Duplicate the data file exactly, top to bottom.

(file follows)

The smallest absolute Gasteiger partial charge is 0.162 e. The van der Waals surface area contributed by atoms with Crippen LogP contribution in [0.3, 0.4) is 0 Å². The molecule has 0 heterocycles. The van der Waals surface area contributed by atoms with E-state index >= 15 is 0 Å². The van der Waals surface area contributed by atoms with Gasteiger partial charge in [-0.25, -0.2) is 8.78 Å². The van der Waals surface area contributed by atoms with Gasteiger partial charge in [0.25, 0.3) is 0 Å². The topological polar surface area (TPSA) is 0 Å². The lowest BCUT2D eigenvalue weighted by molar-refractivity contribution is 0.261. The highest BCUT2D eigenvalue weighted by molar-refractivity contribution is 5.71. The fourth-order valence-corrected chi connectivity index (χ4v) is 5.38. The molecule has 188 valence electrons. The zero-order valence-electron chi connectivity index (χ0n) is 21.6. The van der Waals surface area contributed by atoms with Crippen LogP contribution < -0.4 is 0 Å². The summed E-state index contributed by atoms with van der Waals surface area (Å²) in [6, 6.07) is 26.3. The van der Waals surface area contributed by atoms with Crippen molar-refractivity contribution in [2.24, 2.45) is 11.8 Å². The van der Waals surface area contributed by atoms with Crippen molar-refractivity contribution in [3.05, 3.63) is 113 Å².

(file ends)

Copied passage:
The smallest absolute Gasteiger partial charge is 0.162 e. The van der Waals surface area contributed by atoms with Crippen LogP contribution in [0.3, 0.4) is 0 Å². The molecule has 0 heterocycles. The van der Waals surface area contributed by atoms with E-state index >= 15 is 0 Å². The van der Waals surface area contributed by atoms with Gasteiger partial charge in [-0.25, -0.2) is 8.78 Å². The van der Waals surface area contributed by atoms with Gasteiger partial charge in [0.25, 0.3) is 0 Å². The topological polar surface area (TPSA) is 0 Å². The lowest BCUT2D eigenvalue weighted by molar-refractivity contribution is 0.261. The highest BCUT2D eigenvalue weighted by molar-refractivity contribution is 5.71. The fourth-order valence-corrected chi connectivity index (χ4v) is 5.38. The molecule has 188 valence electrons. The zero-order valence-electron chi connectivity index (χ0n) is 21.6. The van der Waals surface area contributed by atoms with Crippen LogP contribution < -0.4 is 0 Å². The summed E-state index contributed by atoms with van der Waals surface area (Å²) in [6, 6.07) is 26.3. The van der Waals surface area contributed by atoms with Crippen molar-refractivity contribution in [2.24, 2.45) is 11.8 Å². The van der Waals surface area contributed by atoms with Crippen molar-refractivity contribution in [3.05, 3.63) is 113 Å².